RIM-116 Rolling Airframe Missile (RAM)
RIM-116 Rolling Airframe Missile (RAM)

German Navy to Procure 600 RIM-116 Rolling Airframe Missile (RAM) Block 2B Missiles

The Budget Committee of the German federal parliament’s budget committee has authorised the procurement of 600 RIM-116 Rolling Airframe Missile (RAM) Block 2B quick reaction surface-to-air guided missiles for the German Navy (Deutsche Marine). The RIM-116C RAM Block 2 is an evolution of the RIM-116B RAM Block 1 missile, featuring a larger rocket motor, advanced control section, and an enhanced RF receiver able to detect quiet threat emitters. The improvements make the missile two-and-a-half times more manoeuvrable, with a range one-and-a-half times longer than its predecessors. Block 2A modifications introduced software upgrades to the missile guidance section to enable multitarget processing.

The RAM anti-ship missile defence system is a co-operative programme between the German and US governments, with Raytheon Missile Systems and the RAM-System (RAMSys) consortium of Diehl and MBDA Deutschland in Germany acting as prime contractors and co-operating partners. All new German Navy warships will be equipped with the RAM, which will mount two RAM launchers per ship. In a 22 September announcement, the German Ministry of Defence (MoD) said that the 600 missiles will be delivered between 2024 and 2029 under a contract worth EUR560 million (USD542 million). The acquisition includes additional contracts worth a total of EUR76.1 million to ensure the Block 2B systems are ready for supply and to extend the production of the LFK RAM Block 2 missile until it is replaced.

RIM-116 Rolling Airframe Missile (RAM)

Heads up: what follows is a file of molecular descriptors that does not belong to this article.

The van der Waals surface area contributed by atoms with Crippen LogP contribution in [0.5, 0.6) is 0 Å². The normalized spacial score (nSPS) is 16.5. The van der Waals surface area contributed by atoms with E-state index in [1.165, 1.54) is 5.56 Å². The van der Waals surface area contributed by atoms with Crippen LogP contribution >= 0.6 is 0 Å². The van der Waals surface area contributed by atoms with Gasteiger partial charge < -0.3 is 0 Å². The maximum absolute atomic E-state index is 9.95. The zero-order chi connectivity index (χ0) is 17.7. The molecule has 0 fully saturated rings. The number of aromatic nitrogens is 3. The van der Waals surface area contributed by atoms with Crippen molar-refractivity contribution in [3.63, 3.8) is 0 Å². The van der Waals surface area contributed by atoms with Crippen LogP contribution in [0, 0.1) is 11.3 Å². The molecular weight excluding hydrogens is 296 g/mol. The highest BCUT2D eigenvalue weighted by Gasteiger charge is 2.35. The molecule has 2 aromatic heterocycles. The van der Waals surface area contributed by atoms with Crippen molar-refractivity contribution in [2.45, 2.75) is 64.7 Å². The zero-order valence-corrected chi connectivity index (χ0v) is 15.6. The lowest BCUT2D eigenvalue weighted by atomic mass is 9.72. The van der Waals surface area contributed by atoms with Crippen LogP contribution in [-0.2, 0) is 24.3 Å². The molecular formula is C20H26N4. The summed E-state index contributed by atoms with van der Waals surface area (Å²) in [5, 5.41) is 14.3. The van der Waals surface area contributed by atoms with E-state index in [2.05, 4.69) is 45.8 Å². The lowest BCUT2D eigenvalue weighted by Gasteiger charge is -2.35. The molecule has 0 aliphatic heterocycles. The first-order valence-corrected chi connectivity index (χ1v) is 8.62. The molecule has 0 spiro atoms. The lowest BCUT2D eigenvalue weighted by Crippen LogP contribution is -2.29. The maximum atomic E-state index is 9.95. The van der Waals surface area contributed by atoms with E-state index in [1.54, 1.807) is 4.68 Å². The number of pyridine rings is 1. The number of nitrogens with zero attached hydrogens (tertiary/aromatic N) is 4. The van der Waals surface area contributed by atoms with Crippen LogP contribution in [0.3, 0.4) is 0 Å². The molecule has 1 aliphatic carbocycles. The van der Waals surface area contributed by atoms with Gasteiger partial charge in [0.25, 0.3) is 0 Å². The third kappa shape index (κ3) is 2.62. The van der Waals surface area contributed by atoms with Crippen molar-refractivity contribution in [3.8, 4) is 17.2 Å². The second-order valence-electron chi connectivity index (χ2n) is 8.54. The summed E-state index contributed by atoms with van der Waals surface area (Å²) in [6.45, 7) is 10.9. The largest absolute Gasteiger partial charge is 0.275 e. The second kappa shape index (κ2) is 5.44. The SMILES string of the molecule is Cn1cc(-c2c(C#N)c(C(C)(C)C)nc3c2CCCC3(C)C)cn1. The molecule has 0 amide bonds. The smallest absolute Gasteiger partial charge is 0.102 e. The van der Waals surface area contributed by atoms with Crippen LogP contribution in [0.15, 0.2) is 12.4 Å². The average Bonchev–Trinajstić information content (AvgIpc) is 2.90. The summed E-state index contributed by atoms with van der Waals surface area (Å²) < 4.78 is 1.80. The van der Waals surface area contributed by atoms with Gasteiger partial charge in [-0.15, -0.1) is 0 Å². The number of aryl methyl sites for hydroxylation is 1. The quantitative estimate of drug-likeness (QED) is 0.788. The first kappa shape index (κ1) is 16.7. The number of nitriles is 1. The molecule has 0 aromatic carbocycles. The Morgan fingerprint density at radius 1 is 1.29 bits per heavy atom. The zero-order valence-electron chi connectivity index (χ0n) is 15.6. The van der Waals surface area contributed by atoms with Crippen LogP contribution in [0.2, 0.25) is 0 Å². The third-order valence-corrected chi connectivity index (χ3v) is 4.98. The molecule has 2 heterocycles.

The RIM-116 Rolling Airframe Missile (RAM) is a small, lightweight, infrared homing surface-to-air missile in use by the German, Japanese, Greek, Turkish, South Korean, Saudi Arabian, Egyptian, Mexican, UAE and US Navies. It was intended originally and used primarily as a point-defense weapon against anti-ship missiles. As its name indicates, RAM rolls as it flies. The missile must roll during flight because the RF tracking system uses a two-antenna interferometer that can measure phase interference of the electromagnetic wave in one plane only. The rolling interferometer permits the antennas to look at all planes of incoming energy. In addition, because the missile rolls, only one pair of steering canards is required.

The RAM Block 2 is an upgraded version of the RAM missile aimed at more effectively countering more maneuverable antiship missiles through a four-axis independent control actuator system, increased rocket motor capability, an improved passive radio frequency seeker and upgraded components of the infrared seeker, and advanced kinematics. On 8 May 2007, the US Navy awarded Raytheon Missile Systems a $105 million development contract; development was expected to be completed by December 2010. On 22 October 2012, the RAM Block 2 completed its third guided test vehicle flight, firing two missiles in a salvo and directly hitting the target, to verify the system’s command and control capabilities, kinematic performance, guidance system, and airframe capabilities.